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Pituitary Adenoma
(Pituitary Tumor, Nervous System Tumor)

Definition:
The pituitary gland is a small organ located at the base of the brain that makes hormones that regulate growth and the activity of most other glands in the body. A pituitary adenoma is an abnormal growth, or tumor, in the pituitary gland. Pituitary adenomas are benign (not cancerous), and do not spread to other parts of the body. Pituitary adenomas can lead to nerve damage, growth disturbances, and changes in hormonal balance.

Causes:
The cause of pituitary adenoma is unknown. Some pituitary tumors, however, have been associated with mutations in DNA (the genetic material that instructs cells what to do). These mutations can be inherited, occur as a result of exposure to cancer-causing substances, or may occur for no apparent reason.

Risk Factors:
A family or personal history of multiple endocrine neoplasia, type 1 (MEN1)—a hereditary condition that increases the risk of developing pituitary, hypothalamus, and parathyroid tumors—increases your chances of developing a pituitary adenoma. If you have this condition, be sure to tell your doctor.

Symptoms:
Symptoms of pituitary adenomas can vary considerably, largely depending on whether or not the tumor is secreting one or more of a variety of hormones. Even if the tumor is not producing any hormones, its location at the base of the brain can cause significant symptoms.

Symptoms may include :

  • Double or blurred vision
  • Loss of peripheral vision
  • Sudden blindness
  • Headache
  • Dizziness
  • Loss of consciousness
  • Nausea
  • Weakness
  • Unexplained weight changes
  • Amenorrhea
  • Erectile dysfunction in men
  • Decreased sexual desire, especially in men
  • Growth of skull, hands, and feet
  • Deepening of voice
  • Changes in facial appearance (due to changes in facial bones)
  • Wider spacing of teeth
  • Joint pain
  • Increased sweating
  • Purple stretch marks on the abdomen
  • Increased hair growth
  • Fat deposits where the neck meets the spine
  • Moodiness or depression
  • Easy bruising
  • Palpitations (rapid or irregular heartbeat)
  • Tremor
  • Increased appetite
  • Feeling warm or hot
  • Difficulty falling asleep
  • Anxiousness
  • Frequent bowel movements
  • Lump in the front of the neck (enlarged thyroid)

Of course, these symptoms may be caused by other, less serious health problems and do not necessarily indicate the existence of a pituitary adenoma.

Pituitary adenomas may also be associated with the following conditions:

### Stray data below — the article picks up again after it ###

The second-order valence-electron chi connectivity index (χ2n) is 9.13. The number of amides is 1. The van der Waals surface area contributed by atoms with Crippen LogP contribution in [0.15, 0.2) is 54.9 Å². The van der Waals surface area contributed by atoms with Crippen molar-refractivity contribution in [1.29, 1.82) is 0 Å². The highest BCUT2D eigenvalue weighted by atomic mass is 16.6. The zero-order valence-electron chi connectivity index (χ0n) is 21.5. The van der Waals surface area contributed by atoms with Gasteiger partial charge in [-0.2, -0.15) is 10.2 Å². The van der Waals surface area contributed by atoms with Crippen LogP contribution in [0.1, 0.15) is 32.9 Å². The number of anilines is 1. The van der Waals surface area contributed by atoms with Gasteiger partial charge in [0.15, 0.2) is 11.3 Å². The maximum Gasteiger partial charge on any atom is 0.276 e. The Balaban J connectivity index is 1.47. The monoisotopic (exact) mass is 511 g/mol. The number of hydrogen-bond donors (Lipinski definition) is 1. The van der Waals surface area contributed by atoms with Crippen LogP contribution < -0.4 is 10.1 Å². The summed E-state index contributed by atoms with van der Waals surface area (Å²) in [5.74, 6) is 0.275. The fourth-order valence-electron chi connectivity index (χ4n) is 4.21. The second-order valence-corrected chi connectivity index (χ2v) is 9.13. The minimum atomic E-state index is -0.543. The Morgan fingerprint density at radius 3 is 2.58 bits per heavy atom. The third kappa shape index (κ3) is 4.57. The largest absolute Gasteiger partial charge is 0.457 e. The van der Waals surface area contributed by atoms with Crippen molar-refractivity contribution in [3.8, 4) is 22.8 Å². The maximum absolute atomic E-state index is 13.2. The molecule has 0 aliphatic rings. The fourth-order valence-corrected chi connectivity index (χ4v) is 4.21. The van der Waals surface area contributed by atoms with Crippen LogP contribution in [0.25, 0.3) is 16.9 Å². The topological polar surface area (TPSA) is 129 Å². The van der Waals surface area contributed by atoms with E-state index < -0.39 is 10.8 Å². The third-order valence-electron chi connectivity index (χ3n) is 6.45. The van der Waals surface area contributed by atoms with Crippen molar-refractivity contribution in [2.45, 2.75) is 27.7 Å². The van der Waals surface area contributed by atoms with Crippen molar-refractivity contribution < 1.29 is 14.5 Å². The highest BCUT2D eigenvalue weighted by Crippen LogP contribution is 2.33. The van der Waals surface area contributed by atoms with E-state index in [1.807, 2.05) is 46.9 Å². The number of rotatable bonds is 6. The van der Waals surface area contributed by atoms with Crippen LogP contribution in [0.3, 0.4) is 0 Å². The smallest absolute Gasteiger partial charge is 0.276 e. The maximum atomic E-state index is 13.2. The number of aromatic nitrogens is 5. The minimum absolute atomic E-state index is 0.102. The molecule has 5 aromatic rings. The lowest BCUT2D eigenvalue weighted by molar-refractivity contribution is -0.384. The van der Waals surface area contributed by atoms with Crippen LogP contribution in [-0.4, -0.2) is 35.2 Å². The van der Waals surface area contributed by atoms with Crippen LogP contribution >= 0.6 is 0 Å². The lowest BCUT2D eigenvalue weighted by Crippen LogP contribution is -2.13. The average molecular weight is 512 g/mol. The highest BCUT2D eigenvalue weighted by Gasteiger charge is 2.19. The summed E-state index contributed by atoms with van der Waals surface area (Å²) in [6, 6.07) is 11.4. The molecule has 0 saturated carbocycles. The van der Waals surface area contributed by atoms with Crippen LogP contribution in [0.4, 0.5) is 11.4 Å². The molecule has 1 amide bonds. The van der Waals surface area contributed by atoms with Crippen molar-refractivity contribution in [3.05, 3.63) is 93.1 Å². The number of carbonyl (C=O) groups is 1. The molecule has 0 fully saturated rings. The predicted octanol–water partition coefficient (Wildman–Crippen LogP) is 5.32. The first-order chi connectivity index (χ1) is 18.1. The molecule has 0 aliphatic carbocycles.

• Diabetes mellitus
  • Kidney stones
  • Cardiovascular disease
  • High blood pressure
  • Osteoporosis
  • Thyroid disease
Diagnosis:
Your doctor will ask about your symptoms and medical history, and perform a physical exam. You may be referred to an endocrinologist, a doctor who specializes in diseases of the endocrine glands and their hormones. Tests may include:
  • Blood Tests–to measure hormone levels, blood sugar levels, and to identify other underlying conditions that may be causing your symptoms
  • Urine Tests–to measure excretion levels of certain pituitary gland hormones
  • Visual Field Tests–to check for problems with peripheral vision
  • Venous Blood Sampling–small tubes (catheters) are guided through veins in the groin to the veins draining the pituitary to draw blood samples from both sides; tests are performed to see which side contains the adenoma
  • CT Scan–a type of x-ray that uses a computer to make pictures of structures inside the brain
  • MRI Scan–a test that uses strong magnets and radio waves to create pictures of structures inside the brain
Treatment:
Treatment for a pituitary adenoma depends on the presence and identification of hormones being secreted. It is not uncommon for these treatment options to be used in combination. Talk with your doctor about the best treatment plan for you.

Treatment options include:

Surgery
The most common treatment for a pituitary adenoma is surgery to remove the tumor. If the pituitary gland is damaged during surgery, it can be treated with medications to replace certain hormones produced by the pituitary.

Medications
Medications that block hormone secretion can control symptoms and sometimes shrink the tumor.

Radiation Therapy
Radiation therapy involves the use of radiation to kill tumor cells. The types of radiation therapy used to treat pituitary adenomas include:
  • Conventional Therapy–radiation is directed at the pituitary from a source outside the body
  • Stereotactic Radiosurgery–an intense radiation beam is targeted directly at the tumor
  • Proton Beam Radiotherapy–a beam of protons (positively charged particles) is directly focused on the tumor
Prevention:
There are no guidelines for preventing a pituitary adenoma.
 
Please be aware that this information is provided to supplement the care provided by your physician. It is neither intended nor implied to be a substitute for professional medical advice. CALL YOUR HEALTHCARE PROVIDER IMMEDIATELY IF YOU THINK YOU MAY HAVE A MEDICAL EMERGENCY. Always seek the advice of your physician or other qualified health provider prior to starting any new treatment or with any questions you may have regarding a medical condition.
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